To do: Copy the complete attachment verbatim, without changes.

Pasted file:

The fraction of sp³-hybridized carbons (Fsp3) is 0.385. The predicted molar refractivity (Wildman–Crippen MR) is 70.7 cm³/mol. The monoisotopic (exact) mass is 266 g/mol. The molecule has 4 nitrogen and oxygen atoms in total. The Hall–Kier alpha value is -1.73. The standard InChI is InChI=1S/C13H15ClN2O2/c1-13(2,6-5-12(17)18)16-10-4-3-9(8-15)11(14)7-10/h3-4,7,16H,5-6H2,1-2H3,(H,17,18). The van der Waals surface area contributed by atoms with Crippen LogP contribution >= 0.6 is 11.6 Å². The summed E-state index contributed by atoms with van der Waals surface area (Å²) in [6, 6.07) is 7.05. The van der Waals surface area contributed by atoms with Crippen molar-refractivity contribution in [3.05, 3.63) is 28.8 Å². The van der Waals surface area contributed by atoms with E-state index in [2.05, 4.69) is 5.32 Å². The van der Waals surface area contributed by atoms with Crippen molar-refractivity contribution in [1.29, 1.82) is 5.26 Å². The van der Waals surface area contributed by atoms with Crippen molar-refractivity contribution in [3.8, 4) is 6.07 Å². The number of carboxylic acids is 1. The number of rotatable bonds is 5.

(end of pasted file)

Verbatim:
The fraction of sp³-hybridized carbons (Fsp3) is 0.385. The predicted molar refractivity (Wildman–Crippen MR) is 70.7 cm³/mol. The monoisotopic (exact) mass is 266 g/mol. The molecule has 4 nitrogen and oxygen atoms in total. The Hall–Kier alpha value is -1.73. The standard InChI is InChI=1S/C13H15ClN2O2/c1-13(2,6-5-12(17)18)16-10-4-3-9(8-15)11(14)7-10/h3-4,7,16H,5-6H2,1-2H3,(H,17,18). The van der Waals surface area contributed by atoms with Crippen LogP contribution >= 0.6 is 11.6 Å². The summed E-state index contributed by atoms with van der Waals surface area (Å²) in [6, 6.07) is 7.05. The van der Waals surface area contributed by atoms with Crippen molar-refractivity contribution in [3.05, 3.63) is 28.8 Å². The van der Waals surface area contributed by atoms with E-state index in [2.05, 4.69) is 5.32 Å². The van der Waals surface area contributed by atoms with Crippen molar-refractivity contribution in [1.29, 1.82) is 5.26 Å². The van der Waals surface area contributed by atoms with Crippen molar-refractivity contribution in [3.8, 4) is 6.07 Å². The number of carboxylic acids is 1. The number of rotatable bonds is 5.